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Processing FOAF with C#

Early today, uh, make that yesterday, I had an interesting decision to make. I was starting on developing FOAF code for Dashboard. FOAF is an RDF/XML vocabulary and thus, while it's possible to process it with an XML parser alone, it's a lot easier to use an RDF parser. Unfortunately, Mono doesn't come with an RDF parser. Knowing that, I considered using an XSLT stylesheet to transform the common formulations of FOAF files into XML which I could interrogate with XPath.

However, going down that route would be flawed for the following reasons.

  • It's fragile. Any syntax-based processing would have to evolve into an RDF parser before it could be guaranteed to process all FOAF files. As I've observed in my weblog before, even as much as 96% coverage is in no way good enough.
  • It encourages poor abstraction. The temptation to mix up knowledge of FOAF term semantics with the parsing would lead to messy mixing of layers, which in turn...
  • Doesn't guarantee future compatibility. Only a general purpose RDF parser can cope with all future RDF vocabularies. FOAF is intended to be used with other vocabularies mixed-in. No special purpose solution can properly take that into account.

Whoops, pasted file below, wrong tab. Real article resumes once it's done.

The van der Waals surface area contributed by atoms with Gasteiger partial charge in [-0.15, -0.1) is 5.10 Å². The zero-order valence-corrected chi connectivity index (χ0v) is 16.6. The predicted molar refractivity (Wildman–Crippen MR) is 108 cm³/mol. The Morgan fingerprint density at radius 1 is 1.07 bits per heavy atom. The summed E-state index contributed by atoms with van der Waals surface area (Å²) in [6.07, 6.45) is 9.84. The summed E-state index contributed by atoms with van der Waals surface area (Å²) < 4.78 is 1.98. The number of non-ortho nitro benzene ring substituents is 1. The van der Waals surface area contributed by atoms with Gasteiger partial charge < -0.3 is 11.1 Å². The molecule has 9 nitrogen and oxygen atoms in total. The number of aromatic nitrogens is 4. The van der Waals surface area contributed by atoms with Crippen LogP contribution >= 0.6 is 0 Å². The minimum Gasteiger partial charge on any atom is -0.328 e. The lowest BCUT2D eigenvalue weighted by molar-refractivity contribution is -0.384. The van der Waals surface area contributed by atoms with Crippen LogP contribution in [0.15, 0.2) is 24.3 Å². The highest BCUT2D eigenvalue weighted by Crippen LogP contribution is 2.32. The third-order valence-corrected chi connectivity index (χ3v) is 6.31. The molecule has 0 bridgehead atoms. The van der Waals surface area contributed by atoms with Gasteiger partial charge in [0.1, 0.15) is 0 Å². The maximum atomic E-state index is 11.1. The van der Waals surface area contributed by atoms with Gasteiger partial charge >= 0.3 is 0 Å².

• There's no real reason. Memory footprint is no excuse. Even my cellphone has megabytes of memory to play with. RDF parsers can get as small as 10 kilobytes.

So I went looking for a C# toolkit for parsing RDF, and immediately encountered Drive, a 100% C# RDF parser. Drive was developed on Windows .NET but compiled painlessly under Mono. With a small amount of flicking through the API documentation and a test program or two, I was ready to go within the hour.

Together with the work I wanted to do on the Dashboard side, the whole implementation took me less than a working day. Admittedly I'm familiar with RDF processing (although I've only been programming in C# for a few weeks).

I'm glad I made the right choice and stopped trying to screw in an RDF bolt with my XML hammer. It's telling that I still consciously made the decision, though. I figure this was probably because I had no toolkit to hand in the Mono classes, and had to decide whether to add an entire RDF parser to the codebase. I can however safely say it's the last time I'll ever give this consideration.

Some XML programmers come to RDF with the question "why should I use an RDF parser?" This is the wrong way around. We should be asking anyone dealing with RDF vocabularies such as FOAF and RSS 1.0 "why aren't you using an RDF parser?" As I found out today, it takes less development time and makes your code cleaner.

Two footnotes: firstly, I should observe that some of the credit for the rapid development must go to C#. It definitely pushes my buttons as far as strongly typed languages go. C# has all the right design decisions in exactly those areas where Java annoys me. Secondly, Drive seems like a good start to an RDF toolkit, though there are several things that strike me as odd. When I've had more experience with it, I'll write a review here.

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